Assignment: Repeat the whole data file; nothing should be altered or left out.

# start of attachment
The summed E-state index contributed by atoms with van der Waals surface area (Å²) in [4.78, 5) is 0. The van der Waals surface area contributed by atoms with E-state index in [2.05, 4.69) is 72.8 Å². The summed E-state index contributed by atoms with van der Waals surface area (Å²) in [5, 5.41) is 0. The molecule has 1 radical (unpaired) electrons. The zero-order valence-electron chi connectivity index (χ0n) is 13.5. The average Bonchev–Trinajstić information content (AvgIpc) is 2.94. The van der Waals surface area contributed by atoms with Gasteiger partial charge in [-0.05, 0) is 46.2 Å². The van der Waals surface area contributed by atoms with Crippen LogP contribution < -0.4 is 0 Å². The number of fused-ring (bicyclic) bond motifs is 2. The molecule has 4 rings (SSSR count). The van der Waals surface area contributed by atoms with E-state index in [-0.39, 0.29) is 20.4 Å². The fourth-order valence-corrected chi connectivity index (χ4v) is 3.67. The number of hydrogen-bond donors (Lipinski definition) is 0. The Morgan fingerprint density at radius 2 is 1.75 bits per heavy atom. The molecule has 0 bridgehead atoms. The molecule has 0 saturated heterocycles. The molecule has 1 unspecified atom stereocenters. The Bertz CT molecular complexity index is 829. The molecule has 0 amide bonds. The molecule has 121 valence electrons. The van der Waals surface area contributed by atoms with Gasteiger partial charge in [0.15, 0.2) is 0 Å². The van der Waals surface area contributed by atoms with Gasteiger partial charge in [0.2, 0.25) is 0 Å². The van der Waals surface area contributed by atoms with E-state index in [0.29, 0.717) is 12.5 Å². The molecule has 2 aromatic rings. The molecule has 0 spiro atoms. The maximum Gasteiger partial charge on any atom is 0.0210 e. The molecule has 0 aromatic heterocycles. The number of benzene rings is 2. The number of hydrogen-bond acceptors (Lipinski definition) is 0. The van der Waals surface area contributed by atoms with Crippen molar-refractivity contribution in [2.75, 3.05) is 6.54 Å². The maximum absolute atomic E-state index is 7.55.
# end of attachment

The summed E-state index contributed by atoms with van der Waals surface area (Å²) in [4.78, 5) is 0. The van der Waals surface area contributed by atoms with E-state index in [2.05, 4.69) is 72.8 Å². The summed E-state index contributed by atoms with van der Waals surface area (Å²) in [5, 5.41) is 0. The molecule has 1 radical (unpaired) electrons. The zero-order valence-electron chi connectivity index (χ0n) is 13.5. The average Bonchev–Trinajstić information content (AvgIpc) is 2.94. The van der Waals surface area contributed by atoms with Gasteiger partial charge in [-0.05, 0) is 46.2 Å². The van der Waals surface area contributed by atoms with Crippen LogP contribution < -0.4 is 0 Å². The number of fused-ring (bicyclic) bond motifs is 2. The molecule has 4 rings (SSSR count). The van der Waals surface area contributed by atoms with E-state index in [-0.39, 0.29) is 20.4 Å². The fourth-order valence-corrected chi connectivity index (χ4v) is 3.67. The number of hydrogen-bond donors (Lipinski definition) is 0. The Morgan fingerprint density at radius 2 is 1.75 bits per heavy atom. The molecule has 0 bridgehead atoms. The molecule has 0 saturated heterocycles. The molecule has 1 unspecified atom stereocenters. The Bertz CT molecular complexity index is 829. The molecule has 0 amide bonds. The molecule has 121 valence electrons. The van der Waals surface area contributed by atoms with Gasteiger partial charge in [0.15, 0.2) is 0 Å². The van der Waals surface area contributed by atoms with Gasteiger partial charge in [0.2, 0.25) is 0 Å². The van der Waals surface area contributed by atoms with E-state index in [0.29, 0.717) is 12.5 Å². The molecule has 2 aromatic rings. The molecule has 0 spiro atoms. The maximum Gasteiger partial charge on any atom is 0.0210 e. The molecule has 0 aromatic heterocycles. The number of benzene rings is 2. The number of hydrogen-bond acceptors (Lipinski definition) is 0. The van der Waals surface area contributed by atoms with Crippen molar-refractivity contribution in [2.75, 3.05) is 6.54 Å². The maximum absolute atomic E-state index is 7.55.